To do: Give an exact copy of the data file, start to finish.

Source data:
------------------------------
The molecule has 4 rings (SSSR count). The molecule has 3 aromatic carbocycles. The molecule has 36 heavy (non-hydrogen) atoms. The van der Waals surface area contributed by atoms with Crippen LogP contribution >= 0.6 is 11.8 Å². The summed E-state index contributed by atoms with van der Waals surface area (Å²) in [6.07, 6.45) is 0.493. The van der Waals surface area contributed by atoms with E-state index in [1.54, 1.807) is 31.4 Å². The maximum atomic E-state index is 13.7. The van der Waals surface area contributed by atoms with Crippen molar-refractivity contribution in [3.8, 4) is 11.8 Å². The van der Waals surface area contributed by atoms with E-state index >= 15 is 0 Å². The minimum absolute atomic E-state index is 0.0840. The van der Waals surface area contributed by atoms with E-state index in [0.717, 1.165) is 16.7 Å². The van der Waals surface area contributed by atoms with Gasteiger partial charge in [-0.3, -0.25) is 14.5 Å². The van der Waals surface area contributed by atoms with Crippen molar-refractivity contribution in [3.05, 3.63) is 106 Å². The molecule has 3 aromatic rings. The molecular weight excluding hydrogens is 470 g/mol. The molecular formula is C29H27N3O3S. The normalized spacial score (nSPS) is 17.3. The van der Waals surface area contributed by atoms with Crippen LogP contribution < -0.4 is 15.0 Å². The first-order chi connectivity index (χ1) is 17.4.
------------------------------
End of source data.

The molecule has 4 rings (SSSR count). The molecule has 3 aromatic carbocycles. The molecule has 36 heavy (non-hydrogen) atoms. The van der Waals surface area contributed by atoms with Crippen LogP contribution >= 0.6 is 11.8 Å². The summed E-state index contributed by atoms with van der Waals surface area (Å²) in [6.07, 6.45) is 0.493. The van der Waals surface area contributed by atoms with E-state index in [1.54, 1.807) is 31.4 Å². The maximum atomic E-state index is 13.7. The van der Waals surface area contributed by atoms with Crippen molar-refractivity contribution in [3.8, 4) is 11.8 Å². The van der Waals surface area contributed by atoms with E-state index >= 15 is 0 Å². The minimum absolute atomic E-state index is 0.0840. The van der Waals surface area contributed by atoms with E-state index in [0.717, 1.165) is 16.7 Å². The van der Waals surface area contributed by atoms with Gasteiger partial charge in [-0.3, -0.25) is 14.5 Å². The van der Waals surface area contributed by atoms with Crippen molar-refractivity contribution in [3.05, 3.63) is 106 Å². The molecule has 3 aromatic rings. The molecular weight excluding hydrogens is 470 g/mol. The molecular formula is C29H27N3O3S. The normalized spacial score (nSPS) is 17.3. The van der Waals surface area contributed by atoms with Crippen LogP contribution < -0.4 is 15.0 Å². The first-order chi connectivity index (χ1) is 17.4.